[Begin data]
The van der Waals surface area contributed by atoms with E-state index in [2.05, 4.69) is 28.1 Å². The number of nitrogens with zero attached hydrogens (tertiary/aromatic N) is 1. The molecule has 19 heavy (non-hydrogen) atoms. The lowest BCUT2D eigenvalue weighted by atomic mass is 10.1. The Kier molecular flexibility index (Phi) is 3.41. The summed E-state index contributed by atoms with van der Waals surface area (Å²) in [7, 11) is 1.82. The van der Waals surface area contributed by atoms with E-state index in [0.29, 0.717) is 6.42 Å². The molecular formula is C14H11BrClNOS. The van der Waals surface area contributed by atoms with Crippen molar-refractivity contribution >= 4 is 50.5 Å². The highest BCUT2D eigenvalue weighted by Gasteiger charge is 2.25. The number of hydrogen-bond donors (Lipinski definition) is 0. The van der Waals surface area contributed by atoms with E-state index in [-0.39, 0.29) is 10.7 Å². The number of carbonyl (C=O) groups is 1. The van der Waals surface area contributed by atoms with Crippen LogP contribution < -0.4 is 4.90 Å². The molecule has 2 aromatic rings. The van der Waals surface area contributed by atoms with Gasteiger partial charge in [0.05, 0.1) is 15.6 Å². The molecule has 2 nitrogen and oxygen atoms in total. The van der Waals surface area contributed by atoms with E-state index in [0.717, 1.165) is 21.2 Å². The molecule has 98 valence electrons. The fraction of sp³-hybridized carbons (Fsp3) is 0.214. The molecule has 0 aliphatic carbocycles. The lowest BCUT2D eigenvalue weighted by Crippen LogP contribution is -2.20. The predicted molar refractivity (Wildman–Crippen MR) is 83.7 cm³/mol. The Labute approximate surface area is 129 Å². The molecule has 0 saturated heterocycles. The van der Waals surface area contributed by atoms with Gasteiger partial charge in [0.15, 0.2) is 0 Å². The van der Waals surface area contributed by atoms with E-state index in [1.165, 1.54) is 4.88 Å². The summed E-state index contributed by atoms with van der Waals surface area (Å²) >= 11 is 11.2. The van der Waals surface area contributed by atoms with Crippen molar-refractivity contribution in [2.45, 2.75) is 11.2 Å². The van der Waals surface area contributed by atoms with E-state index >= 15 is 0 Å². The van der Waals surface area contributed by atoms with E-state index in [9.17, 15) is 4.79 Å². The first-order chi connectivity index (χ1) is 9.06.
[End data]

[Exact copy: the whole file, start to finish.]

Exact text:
The van der Waals surface area contributed by atoms with E-state index in [2.05, 4.69) is 28.1 Å². The number of nitrogens with zero attached hydrogens (tertiary/aromatic N) is 1. The molecule has 19 heavy (non-hydrogen) atoms. The lowest BCUT2D eigenvalue weighted by atomic mass is 10.1. The Kier molecular flexibility index (Phi) is 3.41. The summed E-state index contributed by atoms with van der Waals surface area (Å²) in [7, 11) is 1.82. The van der Waals surface area contributed by atoms with E-state index in [0.29, 0.717) is 6.42 Å². The molecular formula is C14H11BrClNOS. The van der Waals surface area contributed by atoms with Crippen molar-refractivity contribution >= 4 is 50.5 Å². The highest BCUT2D eigenvalue weighted by Gasteiger charge is 2.25. The number of hydrogen-bond donors (Lipinski definition) is 0. The van der Waals surface area contributed by atoms with E-state index in [-0.39, 0.29) is 10.7 Å². The number of carbonyl (C=O) groups is 1. The van der Waals surface area contributed by atoms with Crippen LogP contribution < -0.4 is 4.90 Å². The molecule has 2 aromatic rings. The van der Waals surface area contributed by atoms with Gasteiger partial charge in [0.05, 0.1) is 15.6 Å². The molecule has 2 nitrogen and oxygen atoms in total. The van der Waals surface area contributed by atoms with E-state index in [0.717, 1.165) is 21.2 Å². The molecule has 98 valence electrons. The fraction of sp³-hybridized carbons (Fsp3) is 0.214. The molecule has 0 aliphatic carbocycles. The lowest BCUT2D eigenvalue weighted by Crippen LogP contribution is -2.20. The predicted molar refractivity (Wildman–Crippen MR) is 83.7 cm³/mol. The Labute approximate surface area is 129 Å². The molecule has 0 saturated heterocycles. The van der Waals surface area contributed by atoms with Gasteiger partial charge in [0.15, 0.2) is 0 Å². The van der Waals surface area contributed by atoms with E-state index in [1.165, 1.54) is 4.88 Å². The summed E-state index contributed by atoms with van der Waals surface area (Å²) >= 11 is 11.2. The van der Waals surface area contributed by atoms with Crippen molar-refractivity contribution in [2.45, 2.75) is 11.2 Å². The van der Waals surface area contributed by atoms with E-state index >= 15 is 0 Å². The van der Waals surface area contributed by atoms with E-state index in [9.17, 15) is 4.79 Å². The first-order chi connectivity index (χ1) is 9.06.